A t-shirt design by Derek Eads.

Recent research reveals some fun facts about aural-tactile synesthesia:

Both hearing and touch, the scientists pointed out, rely on nerves set atwitter by vibration. A cell phone set to vibrate can be sensed by the skin of the hand, and the phone’s ring tone generates sound waves — vibrations of air — that move the eardrum…

A vibration that has a higher or lower frequency than a sound… tends to skew pitch perception up or down. Sounds can also bias whether a vibration is perceived.

The ability of skin and ears to confuse each other also extends to volume… A car radio may sound louder to a driver than his passengers because of the shaking of the steering wheel. “As you make a vibration more intense, what people hear seems louder,” says Yau. Sound, on the other hand, doesn’t seem to change how intense vibrations feel.

Max Mathews, electronic music pioneer, has died.

Though computer music is at the edge of the avant-garde today, its roots go back to 1957, when Mathews wrote the first version of “Music,” a program that allowed an IBM 704 mainframe computer to play a 17-second composition. He quickly realized, as he put it in a 1963 article in Science, “There are no theoretical limits to the performance of the computer as a source of musical sounds.”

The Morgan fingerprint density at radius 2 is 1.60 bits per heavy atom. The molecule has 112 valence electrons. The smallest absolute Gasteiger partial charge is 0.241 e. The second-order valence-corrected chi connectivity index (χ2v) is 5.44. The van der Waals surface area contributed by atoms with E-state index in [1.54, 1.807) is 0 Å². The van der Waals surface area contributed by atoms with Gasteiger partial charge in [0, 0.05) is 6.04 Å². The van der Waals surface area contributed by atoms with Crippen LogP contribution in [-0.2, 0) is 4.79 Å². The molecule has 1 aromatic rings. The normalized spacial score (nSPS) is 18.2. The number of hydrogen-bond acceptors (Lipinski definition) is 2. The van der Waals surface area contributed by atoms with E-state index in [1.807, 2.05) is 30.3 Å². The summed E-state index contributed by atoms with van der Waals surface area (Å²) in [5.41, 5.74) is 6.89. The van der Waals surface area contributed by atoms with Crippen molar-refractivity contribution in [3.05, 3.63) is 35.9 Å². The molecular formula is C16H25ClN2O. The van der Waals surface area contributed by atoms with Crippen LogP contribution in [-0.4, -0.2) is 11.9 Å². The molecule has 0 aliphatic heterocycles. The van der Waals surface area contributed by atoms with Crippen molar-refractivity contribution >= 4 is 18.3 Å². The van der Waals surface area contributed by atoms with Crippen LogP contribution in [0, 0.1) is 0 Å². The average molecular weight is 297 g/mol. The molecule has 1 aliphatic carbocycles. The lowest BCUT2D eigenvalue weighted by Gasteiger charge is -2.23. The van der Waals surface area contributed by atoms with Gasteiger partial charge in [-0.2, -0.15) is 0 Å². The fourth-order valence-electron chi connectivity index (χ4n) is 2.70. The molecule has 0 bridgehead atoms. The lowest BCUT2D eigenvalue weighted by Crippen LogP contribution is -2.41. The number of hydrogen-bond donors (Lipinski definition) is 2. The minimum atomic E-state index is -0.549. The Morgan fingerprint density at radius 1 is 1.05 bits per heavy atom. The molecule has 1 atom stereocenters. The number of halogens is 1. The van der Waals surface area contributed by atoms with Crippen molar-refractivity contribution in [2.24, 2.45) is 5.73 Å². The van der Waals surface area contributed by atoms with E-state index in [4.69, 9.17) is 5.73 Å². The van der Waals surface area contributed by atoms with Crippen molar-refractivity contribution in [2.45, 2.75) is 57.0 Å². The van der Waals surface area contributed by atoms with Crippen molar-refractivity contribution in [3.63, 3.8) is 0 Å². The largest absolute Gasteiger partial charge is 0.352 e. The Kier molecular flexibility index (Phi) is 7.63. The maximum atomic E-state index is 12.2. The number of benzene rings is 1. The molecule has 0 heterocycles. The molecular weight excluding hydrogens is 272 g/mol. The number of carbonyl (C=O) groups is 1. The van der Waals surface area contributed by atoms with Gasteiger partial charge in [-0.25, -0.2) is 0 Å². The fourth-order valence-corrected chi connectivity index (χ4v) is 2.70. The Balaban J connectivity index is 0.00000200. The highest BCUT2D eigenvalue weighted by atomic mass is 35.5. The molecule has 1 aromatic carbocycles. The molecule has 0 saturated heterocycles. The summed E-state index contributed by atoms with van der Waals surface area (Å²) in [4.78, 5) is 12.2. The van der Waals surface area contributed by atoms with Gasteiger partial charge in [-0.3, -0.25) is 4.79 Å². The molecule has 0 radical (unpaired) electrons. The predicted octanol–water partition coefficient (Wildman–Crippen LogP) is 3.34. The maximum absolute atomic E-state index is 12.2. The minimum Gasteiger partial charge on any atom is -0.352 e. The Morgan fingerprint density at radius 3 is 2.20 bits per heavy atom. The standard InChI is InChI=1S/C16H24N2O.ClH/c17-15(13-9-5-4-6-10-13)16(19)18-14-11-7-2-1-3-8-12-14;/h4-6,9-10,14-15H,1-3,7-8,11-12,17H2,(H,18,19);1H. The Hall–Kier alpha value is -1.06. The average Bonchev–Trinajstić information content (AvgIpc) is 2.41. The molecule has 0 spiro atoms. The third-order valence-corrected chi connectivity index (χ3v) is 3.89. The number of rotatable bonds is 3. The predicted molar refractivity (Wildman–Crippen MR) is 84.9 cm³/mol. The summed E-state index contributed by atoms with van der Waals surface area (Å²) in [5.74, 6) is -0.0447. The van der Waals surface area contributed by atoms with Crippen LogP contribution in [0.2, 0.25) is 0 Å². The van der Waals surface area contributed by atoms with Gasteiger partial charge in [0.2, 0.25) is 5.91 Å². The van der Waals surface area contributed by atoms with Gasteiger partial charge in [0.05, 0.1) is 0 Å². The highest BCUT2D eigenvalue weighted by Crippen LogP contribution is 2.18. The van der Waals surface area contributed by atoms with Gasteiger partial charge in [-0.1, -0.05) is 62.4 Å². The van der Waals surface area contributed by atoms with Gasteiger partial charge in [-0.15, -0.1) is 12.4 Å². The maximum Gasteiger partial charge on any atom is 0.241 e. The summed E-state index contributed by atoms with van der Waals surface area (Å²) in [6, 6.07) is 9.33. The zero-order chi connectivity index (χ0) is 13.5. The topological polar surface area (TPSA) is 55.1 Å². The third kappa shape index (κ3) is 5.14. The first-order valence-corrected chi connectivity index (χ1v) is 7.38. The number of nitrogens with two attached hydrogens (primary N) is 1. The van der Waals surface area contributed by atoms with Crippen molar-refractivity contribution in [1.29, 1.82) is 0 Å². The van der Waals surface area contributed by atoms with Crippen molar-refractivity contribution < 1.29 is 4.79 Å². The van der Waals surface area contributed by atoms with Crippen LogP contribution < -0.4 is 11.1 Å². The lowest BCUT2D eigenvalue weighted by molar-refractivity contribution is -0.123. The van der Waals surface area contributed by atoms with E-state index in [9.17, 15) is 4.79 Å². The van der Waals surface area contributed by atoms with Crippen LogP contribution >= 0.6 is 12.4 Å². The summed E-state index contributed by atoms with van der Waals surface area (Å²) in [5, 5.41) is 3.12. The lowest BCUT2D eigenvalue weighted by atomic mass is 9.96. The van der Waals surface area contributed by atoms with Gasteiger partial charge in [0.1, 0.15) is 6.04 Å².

Rest in peace, Max.

UPDATE: I haven’t updated this blog in a while, and I realized after posting this that my previous post was about the 2010 Modulations concert. Max Mathews played at Modulations too, and that was the last time I saw him.

I finally got around to recording and mastering the set I played at the CCRMA Modulations show a few months back. Though I’ve been a drum and bass fan for many years, this year’s Modulations was the first time I’d mixed it for others. Hope you like it!

Modulations 2010
Drum & Bass | 40:00 | May 2010

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1. Excision — System Check
2. Randomer — Synth Geek
3. Noisia — Deception
4. Bassnectar — Teleport Massive (Bassnectar Remix)
5. Moving Fusion, Shimon, Ant Miles — Underbelly
6. Brookes Brothers — Crackdown
7. The Ian Carey Project — Get Shaky (Matrix & Futurebound’s Nip & Tuck Mix)
8. Netsky — Eyes Closed
9. Camo & Krooked — Time Is Ticking Away feat. Shaz Sparks

Over the last few days this video has been so much bombshell to many of my music-prone friends.

It’s called the Multi-Touch Light Table and it was created by East Bay-based artist/fidget-house DJ Gregory Kaufman. The video is beautifully put together, highlighting the importance of presentation when documenting new ideas.

I really like some of the interaction ideas presented in the video. Others, I’m not so sure about. But that’s all right: the significance of the MTLT is that it’s the first surface-based DJ tool that systematically accounts for the needs of an expert user.